On Thursday, a judge granted Ira Kleiman’s attorney a 21-day extension on the motion to quash the subpoena against Modern Consensus contributor Brendan Sullivan (that’s me). This, along with a yet-to-be published interview with Craig Wright and a document filed in court earlier this week, leads me to think that settlement talks are in the works. I’ll go through all three documents and why they matter.
1) The September 16 email
On Monday September 16—the day before they filed a joint motion for a 30-day extension—my attorney got an email from Velvel Freedman, Kleiman’s lawyer, asking for a three-week extension. “I’ve just started my own firm, had a trial, had a daughter,” Freedman wrote in an email. “Things are a bit busy.”
My lawyer and I are tough, but we’re not cruel. We agreed to the extension to October 10, 2019 and it was granted by the courts on Thursday.
“Plaintiffs motion for an extension of time  to respond to Petitioners motion to quash  is GRANTED. Plaintiff shall respond to Petitioners motion to quash by October 10, 2019. Ordered by Judge LaShann DeArcy Hall on 9/19/2019.”
We agreed to this. It seemed like it could do no harm.
2) The September 17 joint motion
The next day, September 17, 2019, lawyers representing Craig Wright and the estate of Dave Kleiman filed a “Joint motion for 30 Day extension for all discovery.” It’s nice to seem them agree on something! In this filing they state, “The parties have been engaged in extensive settlement negotiations and have reached a non-binding agreement in principle to settle this matter.”
This would indicate not only that they are in talks, but that they are starting to get to an agreement. Pure speculation: It’s starting to sound like the $10 billion bitcoin at stake is not going to show up anytime soon. However, this could leave Craig Wright on the hook for something closer to the $5 million it was worth when Dave Kleiman passed away in 2013. BTC trades at about $10,100 today but it was worth $5 in 2013.
“The parties are continuing to negotiate, finalize all relevant terms, and document the agreement appropriately.”
You know that scene in the Big Lebowski when he figures out he’s been played? “You threw a ringer for a ringer!” That’s about where we are right now in this case.
Ever since I got subpoenaed, I’ve been asking, why? Wright is just a person I’ve spoken to a couple of times. We get along and we have similar taste in suits and wine, so he is a little less prickly with me than the dweebs at other tech magazines.
Why does that matter? They want leverage.
The subpoena against me will never hold up in court. Journalists are shielded from frivolous moves like this in both Florida and New York. However, they have to go after me to use what Wright said in our last interview in court. But not in settlement talks. To use another big Lebowski quote: “You could use it as an excuse to make some money disappear. All you needed was a sap to pin it on, and you’d just met me.”
3) My latest interview with Craig Wright
While chatting with Wright last week he said rather cryptically, “Adam Smith and others were really lucky. Because they had this thing in their will, and he had a friend. It said that when he dies, all the notes are going to be thrown into the fire and destroyed with only the published final works surviving, none of the things with spelling errors or scribbled out things. You get to be remembered differently when you have your notes destroyed.”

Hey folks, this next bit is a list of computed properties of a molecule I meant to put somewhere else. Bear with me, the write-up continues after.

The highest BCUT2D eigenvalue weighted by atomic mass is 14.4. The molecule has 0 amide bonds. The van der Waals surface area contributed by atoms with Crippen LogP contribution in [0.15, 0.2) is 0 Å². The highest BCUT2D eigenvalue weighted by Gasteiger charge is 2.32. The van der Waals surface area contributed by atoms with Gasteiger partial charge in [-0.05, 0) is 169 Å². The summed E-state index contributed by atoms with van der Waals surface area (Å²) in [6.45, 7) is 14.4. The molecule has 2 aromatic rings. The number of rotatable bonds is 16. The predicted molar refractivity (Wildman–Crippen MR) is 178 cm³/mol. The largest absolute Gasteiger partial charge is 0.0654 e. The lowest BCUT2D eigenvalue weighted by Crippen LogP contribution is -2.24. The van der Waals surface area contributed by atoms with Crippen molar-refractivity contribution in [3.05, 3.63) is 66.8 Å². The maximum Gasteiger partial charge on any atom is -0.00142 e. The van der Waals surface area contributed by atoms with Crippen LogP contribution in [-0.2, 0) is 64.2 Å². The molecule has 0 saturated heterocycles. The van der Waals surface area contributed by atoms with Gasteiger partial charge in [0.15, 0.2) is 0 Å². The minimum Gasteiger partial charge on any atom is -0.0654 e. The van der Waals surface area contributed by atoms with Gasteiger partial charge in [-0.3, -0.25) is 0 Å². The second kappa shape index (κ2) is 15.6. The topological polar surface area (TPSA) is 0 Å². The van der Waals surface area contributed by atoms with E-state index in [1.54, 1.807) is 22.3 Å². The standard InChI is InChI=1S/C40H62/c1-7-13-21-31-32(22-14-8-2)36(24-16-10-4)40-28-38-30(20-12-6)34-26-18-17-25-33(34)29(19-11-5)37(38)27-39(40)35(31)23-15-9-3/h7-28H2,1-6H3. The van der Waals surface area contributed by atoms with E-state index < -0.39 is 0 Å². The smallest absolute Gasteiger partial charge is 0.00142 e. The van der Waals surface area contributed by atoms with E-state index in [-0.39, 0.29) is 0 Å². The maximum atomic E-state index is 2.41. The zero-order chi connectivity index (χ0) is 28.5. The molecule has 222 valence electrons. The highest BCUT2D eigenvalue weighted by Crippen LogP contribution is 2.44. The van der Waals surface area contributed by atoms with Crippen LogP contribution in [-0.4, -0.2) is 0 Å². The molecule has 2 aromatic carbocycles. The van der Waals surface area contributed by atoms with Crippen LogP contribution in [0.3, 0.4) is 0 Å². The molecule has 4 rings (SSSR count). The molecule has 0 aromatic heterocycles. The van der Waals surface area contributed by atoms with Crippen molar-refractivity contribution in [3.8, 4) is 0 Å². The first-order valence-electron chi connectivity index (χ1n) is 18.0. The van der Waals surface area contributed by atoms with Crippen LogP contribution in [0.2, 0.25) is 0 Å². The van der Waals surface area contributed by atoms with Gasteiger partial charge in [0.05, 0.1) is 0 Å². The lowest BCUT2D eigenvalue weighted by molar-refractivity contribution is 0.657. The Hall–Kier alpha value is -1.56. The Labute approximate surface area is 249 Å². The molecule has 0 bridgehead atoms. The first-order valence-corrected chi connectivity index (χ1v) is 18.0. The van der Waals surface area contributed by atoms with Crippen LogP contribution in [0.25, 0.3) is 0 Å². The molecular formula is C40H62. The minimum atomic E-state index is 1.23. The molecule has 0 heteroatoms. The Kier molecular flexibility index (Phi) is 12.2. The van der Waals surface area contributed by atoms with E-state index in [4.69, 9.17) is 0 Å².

I didn’t understand it at the time, but I wrote it down, recording my screen grab of our Skype discussion, and had a camera rolling. I thought he was just grousing about the lawyers making our lives crazy. But now I see that it’s a sign of Wright losing some ground.
If he and Dave Kleiman ever had another kind of arrangement, the draft paper trail is starting to catch up with him. In other words, if Kleiman’s estate can find a contract between Dave and Craig—even one that was never executed—it could be worth $10 billion.
Here’s an excerpt from my interview with Wright:
Brendan J. Sullivan (me): “What do they want?”
Craig Wright: “Uh, money?”
BJS: “What amount of money would actually satisfy any of them?”
CW: “Uh, how much money is in the earth? You take the richest ten thousand people and you multiply their money by a thousand, and I think they might just be okay, each.”
Let’s say Wright did think that some arrangement might bring 1 million bitcoins into his possession again. Why would he keep fighting in Florida when he could just disappear with it? I asked him why he didn’t just never go back to Florida again.
“I think Luke Junior comes from Florida? The Bitcoin Core developer? That’s all I have to say on that,” he replied.
Yesterday I reached out to Bitcoin Core developer Luke Dash, Jr. for a comment on the matter. “I see nothing to comment on. Con man drops names. Big deal,” he said via Twitter direct message, “Everyone knows I’m from Florida.”
The biggest mystery in crypto is, who is Satoshi Nakamoto? We may never know. But the person who would know best is the person who can move the original, untouched bitcoin known as the “Satoshi Blocks.” The assumption being that whoever mined the original blocks was there at the start. If a judge orders Wright to turn over the original bitcoin, we may learn more. If they settle out of court, we may never know.
There is no winning or losing anymore. If Wright can pay them to go away, he might have to—and it sounds more and more like it might be worth it, even if it’s not justice. The main question now seems to be, how much will it be?